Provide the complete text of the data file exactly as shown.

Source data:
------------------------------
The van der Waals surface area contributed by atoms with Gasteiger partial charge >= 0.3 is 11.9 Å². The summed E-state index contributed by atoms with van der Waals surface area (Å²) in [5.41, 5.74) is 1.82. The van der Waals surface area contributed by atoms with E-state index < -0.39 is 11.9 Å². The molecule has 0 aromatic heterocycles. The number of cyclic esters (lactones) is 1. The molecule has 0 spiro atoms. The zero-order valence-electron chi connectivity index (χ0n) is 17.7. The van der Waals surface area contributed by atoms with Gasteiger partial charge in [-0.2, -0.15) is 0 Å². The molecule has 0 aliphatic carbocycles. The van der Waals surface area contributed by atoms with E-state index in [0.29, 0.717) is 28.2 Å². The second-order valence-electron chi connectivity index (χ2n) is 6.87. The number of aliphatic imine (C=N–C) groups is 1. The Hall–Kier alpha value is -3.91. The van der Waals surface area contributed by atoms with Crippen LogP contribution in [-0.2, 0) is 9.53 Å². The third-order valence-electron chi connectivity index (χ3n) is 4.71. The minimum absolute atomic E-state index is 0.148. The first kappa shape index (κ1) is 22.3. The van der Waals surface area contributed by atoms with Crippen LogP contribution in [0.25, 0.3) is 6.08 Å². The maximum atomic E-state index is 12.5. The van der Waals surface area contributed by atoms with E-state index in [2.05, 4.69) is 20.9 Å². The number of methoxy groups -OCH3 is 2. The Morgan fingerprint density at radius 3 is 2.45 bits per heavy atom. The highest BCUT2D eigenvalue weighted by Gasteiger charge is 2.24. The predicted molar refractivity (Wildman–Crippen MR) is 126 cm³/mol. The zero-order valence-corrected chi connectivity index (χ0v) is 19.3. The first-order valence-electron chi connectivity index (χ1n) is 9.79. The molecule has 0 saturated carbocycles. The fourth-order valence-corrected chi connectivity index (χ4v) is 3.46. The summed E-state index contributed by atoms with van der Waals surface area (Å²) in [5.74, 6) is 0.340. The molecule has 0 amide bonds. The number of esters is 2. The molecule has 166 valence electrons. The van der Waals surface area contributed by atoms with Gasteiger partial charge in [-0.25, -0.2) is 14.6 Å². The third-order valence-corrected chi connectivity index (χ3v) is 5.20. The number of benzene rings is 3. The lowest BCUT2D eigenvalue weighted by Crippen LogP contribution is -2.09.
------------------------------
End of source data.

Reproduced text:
The van der Waals surface area contributed by atoms with Gasteiger partial charge >= 0.3 is 11.9 Å². The summed E-state index contributed by atoms with van der Waals surface area (Å²) in [5.41, 5.74) is 1.82. The van der Waals surface area contributed by atoms with E-state index < -0.39 is 11.9 Å². The molecule has 0 aromatic heterocycles. The number of cyclic esters (lactones) is 1. The molecule has 0 spiro atoms. The zero-order valence-electron chi connectivity index (χ0n) is 17.7. The van der Waals surface area contributed by atoms with Gasteiger partial charge in [-0.2, -0.15) is 0 Å². The molecule has 0 aliphatic carbocycles. The van der Waals surface area contributed by atoms with E-state index in [0.29, 0.717) is 28.2 Å². The second-order valence-electron chi connectivity index (χ2n) is 6.87. The number of aliphatic imine (C=N–C) groups is 1. The Hall–Kier alpha value is -3.91. The van der Waals surface area contributed by atoms with Crippen LogP contribution in [-0.2, 0) is 9.53 Å². The third-order valence-electron chi connectivity index (χ3n) is 4.71. The minimum absolute atomic E-state index is 0.148. The first kappa shape index (κ1) is 22.3. The van der Waals surface area contributed by atoms with Crippen LogP contribution in [0.25, 0.3) is 6.08 Å². The maximum atomic E-state index is 12.5. The van der Waals surface area contributed by atoms with E-state index in [2.05, 4.69) is 20.9 Å². The number of methoxy groups -OCH3 is 2. The Morgan fingerprint density at radius 3 is 2.45 bits per heavy atom. The highest BCUT2D eigenvalue weighted by Gasteiger charge is 2.24. The predicted molar refractivity (Wildman–Crippen MR) is 126 cm³/mol. The zero-order valence-corrected chi connectivity index (χ0v) is 19.3. The first-order valence-electron chi connectivity index (χ1n) is 9.79. The molecule has 0 saturated carbocycles. The fourth-order valence-corrected chi connectivity index (χ4v) is 3.46. The summed E-state index contributed by atoms with van der Waals surface area (Å²) in [5.74, 6) is 0.340. The molecule has 0 amide bonds. The number of esters is 2. The molecule has 166 valence electrons. The van der Waals surface area contributed by atoms with Gasteiger partial charge in [-0.25, -0.2) is 14.6 Å². The third-order valence-corrected chi connectivity index (χ3v) is 5.20. The number of benzene rings is 3. The lowest BCUT2D eigenvalue weighted by Crippen LogP contribution is -2.09.